Founding CEOs spend a lot of time creating a business plan, talking to customers, and conceiving a strategy. They don’t usually think about who will replace them.
But according to new research from Korn Ferry, the directors of founder-led firms don’t put much consideration into who succeeds the founder, either, or what the company should become after the founder steps away from day-to-day leadership. A flawed transition from the founder to the next leader can cause serious problems, such as losing customers, depressing the firm’s market value, and hurting employee morale. “The speed and intensity of today’s market pressures can make the results of a bad transition worse,” says Tony Rossano, a Korn Ferry senior client partner and leader of the firm’s technology practice across the Asia-Pacific region.
In a new report, Rossano, along with co-authors Wendy Montague, Jonathon Morse, and Lindsay Every, highlight the issues board directors need to consider in companies still lead by their founders. In “When a founder steps down,” the authors write that a company’s transition to its second CEO works when boards, key shareholders, and business founders understand and agree on the drivers for leadership change while honoring the journey of the founder. The authors spoke with 25 players—including founders, chairpersons, directors, and investors—involved in founder-led businesses based in Australia and New Zealand.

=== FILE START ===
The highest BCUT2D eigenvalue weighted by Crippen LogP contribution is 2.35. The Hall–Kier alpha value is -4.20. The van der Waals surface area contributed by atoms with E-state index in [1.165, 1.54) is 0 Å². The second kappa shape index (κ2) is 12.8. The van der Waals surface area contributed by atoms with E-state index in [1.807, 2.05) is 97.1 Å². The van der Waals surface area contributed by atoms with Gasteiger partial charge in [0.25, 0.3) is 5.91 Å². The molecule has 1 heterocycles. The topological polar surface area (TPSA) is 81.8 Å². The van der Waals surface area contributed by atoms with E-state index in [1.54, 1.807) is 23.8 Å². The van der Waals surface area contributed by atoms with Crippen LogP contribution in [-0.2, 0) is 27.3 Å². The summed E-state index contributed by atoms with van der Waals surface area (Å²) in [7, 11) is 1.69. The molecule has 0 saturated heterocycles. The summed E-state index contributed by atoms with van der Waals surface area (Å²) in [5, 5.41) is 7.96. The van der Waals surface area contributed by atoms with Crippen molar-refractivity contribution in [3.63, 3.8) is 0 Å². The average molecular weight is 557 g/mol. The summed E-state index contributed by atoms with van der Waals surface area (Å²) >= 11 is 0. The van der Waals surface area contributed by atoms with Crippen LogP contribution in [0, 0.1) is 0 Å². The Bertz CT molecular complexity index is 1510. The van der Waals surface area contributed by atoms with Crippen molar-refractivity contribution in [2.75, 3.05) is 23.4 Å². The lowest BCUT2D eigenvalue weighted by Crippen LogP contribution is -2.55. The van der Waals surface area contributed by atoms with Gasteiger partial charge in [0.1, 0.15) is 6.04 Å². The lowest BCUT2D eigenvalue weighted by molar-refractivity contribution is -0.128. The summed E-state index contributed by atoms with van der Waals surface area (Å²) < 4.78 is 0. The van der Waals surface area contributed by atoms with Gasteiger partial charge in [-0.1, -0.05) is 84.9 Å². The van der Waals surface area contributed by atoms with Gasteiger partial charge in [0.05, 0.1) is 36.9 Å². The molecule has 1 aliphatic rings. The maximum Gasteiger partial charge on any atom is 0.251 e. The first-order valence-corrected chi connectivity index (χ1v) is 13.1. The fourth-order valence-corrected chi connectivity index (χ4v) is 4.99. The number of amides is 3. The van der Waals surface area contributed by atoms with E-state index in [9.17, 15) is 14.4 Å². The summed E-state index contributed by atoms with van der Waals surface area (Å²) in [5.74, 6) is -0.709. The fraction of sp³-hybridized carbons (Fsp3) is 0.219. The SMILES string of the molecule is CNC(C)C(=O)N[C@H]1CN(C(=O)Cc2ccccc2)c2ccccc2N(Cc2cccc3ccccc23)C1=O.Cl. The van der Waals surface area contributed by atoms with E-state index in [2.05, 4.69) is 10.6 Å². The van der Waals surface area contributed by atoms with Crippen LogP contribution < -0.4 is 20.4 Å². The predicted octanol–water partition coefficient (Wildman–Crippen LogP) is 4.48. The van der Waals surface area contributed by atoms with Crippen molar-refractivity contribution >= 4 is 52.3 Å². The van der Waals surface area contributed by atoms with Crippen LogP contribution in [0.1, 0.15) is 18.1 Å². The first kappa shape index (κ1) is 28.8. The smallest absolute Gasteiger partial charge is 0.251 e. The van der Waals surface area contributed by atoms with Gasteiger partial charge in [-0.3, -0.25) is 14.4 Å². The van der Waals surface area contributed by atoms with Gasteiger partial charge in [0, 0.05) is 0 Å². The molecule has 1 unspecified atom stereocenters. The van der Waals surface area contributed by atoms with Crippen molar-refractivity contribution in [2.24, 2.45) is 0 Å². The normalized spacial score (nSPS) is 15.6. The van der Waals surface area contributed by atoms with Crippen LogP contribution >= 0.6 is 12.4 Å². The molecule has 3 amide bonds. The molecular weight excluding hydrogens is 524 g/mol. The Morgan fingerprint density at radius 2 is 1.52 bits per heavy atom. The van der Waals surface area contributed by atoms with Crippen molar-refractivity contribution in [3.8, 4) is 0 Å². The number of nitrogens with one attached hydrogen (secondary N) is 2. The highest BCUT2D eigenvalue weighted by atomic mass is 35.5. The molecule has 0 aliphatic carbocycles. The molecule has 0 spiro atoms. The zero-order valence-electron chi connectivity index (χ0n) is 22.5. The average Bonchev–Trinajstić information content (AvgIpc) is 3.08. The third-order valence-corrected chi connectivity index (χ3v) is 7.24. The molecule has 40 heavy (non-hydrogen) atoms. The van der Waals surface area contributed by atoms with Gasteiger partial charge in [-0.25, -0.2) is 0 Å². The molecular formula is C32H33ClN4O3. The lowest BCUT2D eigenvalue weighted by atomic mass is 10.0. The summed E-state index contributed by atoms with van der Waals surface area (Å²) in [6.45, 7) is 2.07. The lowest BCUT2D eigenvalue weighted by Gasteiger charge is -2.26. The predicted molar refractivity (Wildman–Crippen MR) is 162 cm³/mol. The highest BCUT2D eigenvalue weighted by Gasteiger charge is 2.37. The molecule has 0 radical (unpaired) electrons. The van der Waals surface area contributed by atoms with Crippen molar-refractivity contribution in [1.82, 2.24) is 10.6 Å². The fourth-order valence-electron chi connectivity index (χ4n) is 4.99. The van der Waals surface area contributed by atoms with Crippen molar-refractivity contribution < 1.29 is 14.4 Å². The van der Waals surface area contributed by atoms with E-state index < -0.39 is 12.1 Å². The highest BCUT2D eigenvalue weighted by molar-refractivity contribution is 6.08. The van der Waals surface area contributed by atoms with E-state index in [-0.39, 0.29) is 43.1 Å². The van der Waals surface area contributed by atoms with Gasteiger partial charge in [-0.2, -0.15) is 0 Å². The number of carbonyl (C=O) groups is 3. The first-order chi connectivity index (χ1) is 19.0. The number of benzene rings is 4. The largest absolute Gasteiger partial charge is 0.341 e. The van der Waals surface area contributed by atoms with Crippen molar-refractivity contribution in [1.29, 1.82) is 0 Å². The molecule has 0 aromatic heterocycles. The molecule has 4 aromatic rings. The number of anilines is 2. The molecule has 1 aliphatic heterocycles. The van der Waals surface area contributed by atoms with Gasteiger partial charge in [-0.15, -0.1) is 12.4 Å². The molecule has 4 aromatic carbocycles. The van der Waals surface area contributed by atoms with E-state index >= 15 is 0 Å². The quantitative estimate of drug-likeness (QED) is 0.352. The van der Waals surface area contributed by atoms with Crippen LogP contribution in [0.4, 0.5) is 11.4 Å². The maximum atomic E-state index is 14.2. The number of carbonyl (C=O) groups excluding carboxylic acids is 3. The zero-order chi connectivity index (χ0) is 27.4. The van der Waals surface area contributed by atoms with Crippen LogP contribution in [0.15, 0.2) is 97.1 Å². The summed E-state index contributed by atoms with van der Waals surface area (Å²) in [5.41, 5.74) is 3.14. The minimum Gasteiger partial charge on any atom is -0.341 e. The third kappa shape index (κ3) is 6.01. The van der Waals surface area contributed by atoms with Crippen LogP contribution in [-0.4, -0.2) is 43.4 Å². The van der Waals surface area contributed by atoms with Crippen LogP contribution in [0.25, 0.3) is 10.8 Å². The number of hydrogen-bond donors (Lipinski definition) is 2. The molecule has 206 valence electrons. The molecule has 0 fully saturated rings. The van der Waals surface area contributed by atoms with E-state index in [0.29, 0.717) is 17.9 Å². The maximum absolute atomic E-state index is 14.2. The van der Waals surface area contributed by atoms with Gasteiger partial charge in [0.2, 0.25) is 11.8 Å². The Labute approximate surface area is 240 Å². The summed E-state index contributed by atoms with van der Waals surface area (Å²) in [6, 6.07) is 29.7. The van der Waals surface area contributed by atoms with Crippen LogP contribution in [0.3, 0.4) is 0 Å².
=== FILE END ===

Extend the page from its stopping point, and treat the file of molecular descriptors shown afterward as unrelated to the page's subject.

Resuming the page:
Unlike in traditionally structured businesses, succession plans appear to be absent in the vast majority of founder-led organizations, Rossano says. Succession often becomes a reaction to certain circumstances, such as the founder wanting to retire or a change in ownership. Even when there is a succession plan, it isn’t always executed well, being heavily influenced by the bias of the founder and generally considered to be anchored to what the company has been rather than what the company needs to be successful in the future.
Finding the right successor should not just be the founder asking, “Who do I trust and is he or she available?” According to the report for a succession to work, the transition should place the organization’s needs first. The board needs to take into consideration whether the firm’s business plan or operating model needs to change, along with determining what skills and traits the new leader needs to have to manage the firm. The founder also must respect the boundaries of a non-executive position and allow the new leader to take full ownership of the role.
At the same time, the report says that board directors need to define a future role for the founder. While he or she should not be running the business any longer, the founder can still bring value to the organization by helping with research, marketing, or other activities. “Getting this balance right early, is an essential element of a successful CEO transition,” Rossano says.